Boilers create steam by applying heat energy to water. The fuels used to heat industrial boilers include coal, oil, natural gas or nuclear fission. When water turns into steam, its volume expands more than 1,000 times - and it can traverse steam pipes at more than 25 m/s. As a result, steam provides an effective way to move energy and heat around a plant, from a central boiler to wherever it is needed.
The biggest issue associated with boilers is the fact that water’s life-giving properties also encourage bacterial growth, which fouls boiler surfaces. Water also dissolves gases (like oxygen and carbon dioxide) which can corrode metals. Corrosion is the reversion of a metal to its original ore form – so the iron used to construct boilers can revert to iron oxide as the result of corrosion.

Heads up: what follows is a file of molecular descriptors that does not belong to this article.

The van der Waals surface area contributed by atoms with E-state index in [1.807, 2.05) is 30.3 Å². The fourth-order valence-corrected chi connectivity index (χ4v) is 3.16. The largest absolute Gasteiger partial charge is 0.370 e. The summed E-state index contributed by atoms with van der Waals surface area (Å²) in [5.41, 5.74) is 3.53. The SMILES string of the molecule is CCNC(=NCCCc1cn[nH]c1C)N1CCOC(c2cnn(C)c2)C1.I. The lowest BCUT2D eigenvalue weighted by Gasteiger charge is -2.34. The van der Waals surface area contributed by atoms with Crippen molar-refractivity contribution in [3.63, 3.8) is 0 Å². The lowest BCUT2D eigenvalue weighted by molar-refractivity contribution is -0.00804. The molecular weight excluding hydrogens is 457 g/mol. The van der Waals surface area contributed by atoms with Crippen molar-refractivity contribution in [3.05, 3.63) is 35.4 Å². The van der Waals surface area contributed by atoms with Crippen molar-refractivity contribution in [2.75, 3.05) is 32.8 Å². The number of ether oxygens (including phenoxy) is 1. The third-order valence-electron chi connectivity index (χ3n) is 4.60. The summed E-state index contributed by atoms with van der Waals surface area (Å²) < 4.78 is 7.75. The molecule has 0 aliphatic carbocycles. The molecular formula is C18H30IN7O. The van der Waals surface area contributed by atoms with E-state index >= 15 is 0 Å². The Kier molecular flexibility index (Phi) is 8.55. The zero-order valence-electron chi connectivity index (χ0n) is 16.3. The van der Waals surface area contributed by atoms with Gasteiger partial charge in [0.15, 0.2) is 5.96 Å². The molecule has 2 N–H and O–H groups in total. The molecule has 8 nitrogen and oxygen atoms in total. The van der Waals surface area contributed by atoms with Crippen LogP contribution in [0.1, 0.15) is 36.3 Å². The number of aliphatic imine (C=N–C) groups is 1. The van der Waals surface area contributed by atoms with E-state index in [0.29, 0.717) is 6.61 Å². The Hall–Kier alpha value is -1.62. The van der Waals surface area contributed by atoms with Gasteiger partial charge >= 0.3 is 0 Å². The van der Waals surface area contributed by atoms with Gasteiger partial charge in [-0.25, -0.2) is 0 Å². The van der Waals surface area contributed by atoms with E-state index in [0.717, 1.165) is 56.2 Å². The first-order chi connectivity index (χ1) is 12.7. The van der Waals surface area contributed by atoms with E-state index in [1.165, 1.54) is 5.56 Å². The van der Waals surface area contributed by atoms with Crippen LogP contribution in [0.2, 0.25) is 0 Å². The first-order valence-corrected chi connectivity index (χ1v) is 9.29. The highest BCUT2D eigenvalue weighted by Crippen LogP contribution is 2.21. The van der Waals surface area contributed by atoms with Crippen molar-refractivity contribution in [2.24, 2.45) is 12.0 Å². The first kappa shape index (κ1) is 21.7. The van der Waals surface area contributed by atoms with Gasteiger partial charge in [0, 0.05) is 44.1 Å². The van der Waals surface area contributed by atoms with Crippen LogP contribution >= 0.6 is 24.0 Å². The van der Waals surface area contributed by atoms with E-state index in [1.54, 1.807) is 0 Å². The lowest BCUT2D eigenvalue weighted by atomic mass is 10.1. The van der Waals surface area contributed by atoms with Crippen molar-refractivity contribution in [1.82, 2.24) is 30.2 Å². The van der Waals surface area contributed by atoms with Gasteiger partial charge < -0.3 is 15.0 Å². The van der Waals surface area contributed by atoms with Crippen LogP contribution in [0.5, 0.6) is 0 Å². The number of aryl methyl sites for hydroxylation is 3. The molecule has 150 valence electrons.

If left untreated, scale deposits and fowling diminish a boiler’s efficiency, and can lead to unplanned downtime. The feed water used for boilers must be as pure as possible, with minimal suspended solids and dissolved impurities.
Metering pumps are used to treat boiler feed water, in a variety of ways, including: